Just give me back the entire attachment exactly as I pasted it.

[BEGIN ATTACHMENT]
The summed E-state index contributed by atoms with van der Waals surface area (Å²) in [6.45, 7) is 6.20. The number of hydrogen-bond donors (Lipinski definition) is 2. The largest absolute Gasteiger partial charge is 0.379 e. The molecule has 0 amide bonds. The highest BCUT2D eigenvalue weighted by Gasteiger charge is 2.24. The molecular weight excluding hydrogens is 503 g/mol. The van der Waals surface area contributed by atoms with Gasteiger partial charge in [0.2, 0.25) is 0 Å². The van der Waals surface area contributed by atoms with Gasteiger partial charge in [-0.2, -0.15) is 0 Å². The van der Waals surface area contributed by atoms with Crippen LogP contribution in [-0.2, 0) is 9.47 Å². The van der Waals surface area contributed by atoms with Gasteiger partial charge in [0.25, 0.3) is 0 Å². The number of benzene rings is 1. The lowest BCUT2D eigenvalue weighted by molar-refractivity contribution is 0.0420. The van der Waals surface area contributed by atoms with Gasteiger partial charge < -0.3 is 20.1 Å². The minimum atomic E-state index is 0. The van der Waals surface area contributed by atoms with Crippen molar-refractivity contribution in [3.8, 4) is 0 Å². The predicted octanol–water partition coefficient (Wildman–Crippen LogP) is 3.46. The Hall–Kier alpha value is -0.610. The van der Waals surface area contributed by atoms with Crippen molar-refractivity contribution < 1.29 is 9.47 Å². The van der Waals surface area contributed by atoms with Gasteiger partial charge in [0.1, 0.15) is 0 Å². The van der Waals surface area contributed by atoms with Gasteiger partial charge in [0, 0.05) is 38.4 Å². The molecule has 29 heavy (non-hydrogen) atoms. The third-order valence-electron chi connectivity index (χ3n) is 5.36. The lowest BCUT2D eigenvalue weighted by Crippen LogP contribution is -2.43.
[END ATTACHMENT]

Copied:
The summed E-state index contributed by atoms with van der Waals surface area (Å²) in [6.45, 7) is 6.20. The number of hydrogen-bond donors (Lipinski definition) is 2. The largest absolute Gasteiger partial charge is 0.379 e. The molecule has 0 amide bonds. The highest BCUT2D eigenvalue weighted by Gasteiger charge is 2.24. The molecular weight excluding hydrogens is 503 g/mol. The van der Waals surface area contributed by atoms with Gasteiger partial charge in [0.2, 0.25) is 0 Å². The van der Waals surface area contributed by atoms with Gasteiger partial charge in [-0.2, -0.15) is 0 Å². The van der Waals surface area contributed by atoms with Crippen LogP contribution in [-0.2, 0) is 9.47 Å². The van der Waals surface area contributed by atoms with Gasteiger partial charge in [0.25, 0.3) is 0 Å². The number of benzene rings is 1. The lowest BCUT2D eigenvalue weighted by molar-refractivity contribution is 0.0420. The van der Waals surface area contributed by atoms with Gasteiger partial charge < -0.3 is 20.1 Å². The minimum atomic E-state index is 0. The van der Waals surface area contributed by atoms with Crippen molar-refractivity contribution in [3.8, 4) is 0 Å². The predicted octanol–water partition coefficient (Wildman–Crippen LogP) is 3.46. The Hall–Kier alpha value is -0.610. The van der Waals surface area contributed by atoms with Crippen molar-refractivity contribution < 1.29 is 9.47 Å². The van der Waals surface area contributed by atoms with Gasteiger partial charge in [0.1, 0.15) is 0 Å². The van der Waals surface area contributed by atoms with Gasteiger partial charge in [0, 0.05) is 38.4 Å². The molecule has 29 heavy (non-hydrogen) atoms. The third-order valence-electron chi connectivity index (χ3n) is 5.36. The lowest BCUT2D eigenvalue weighted by Crippen LogP contribution is -2.43.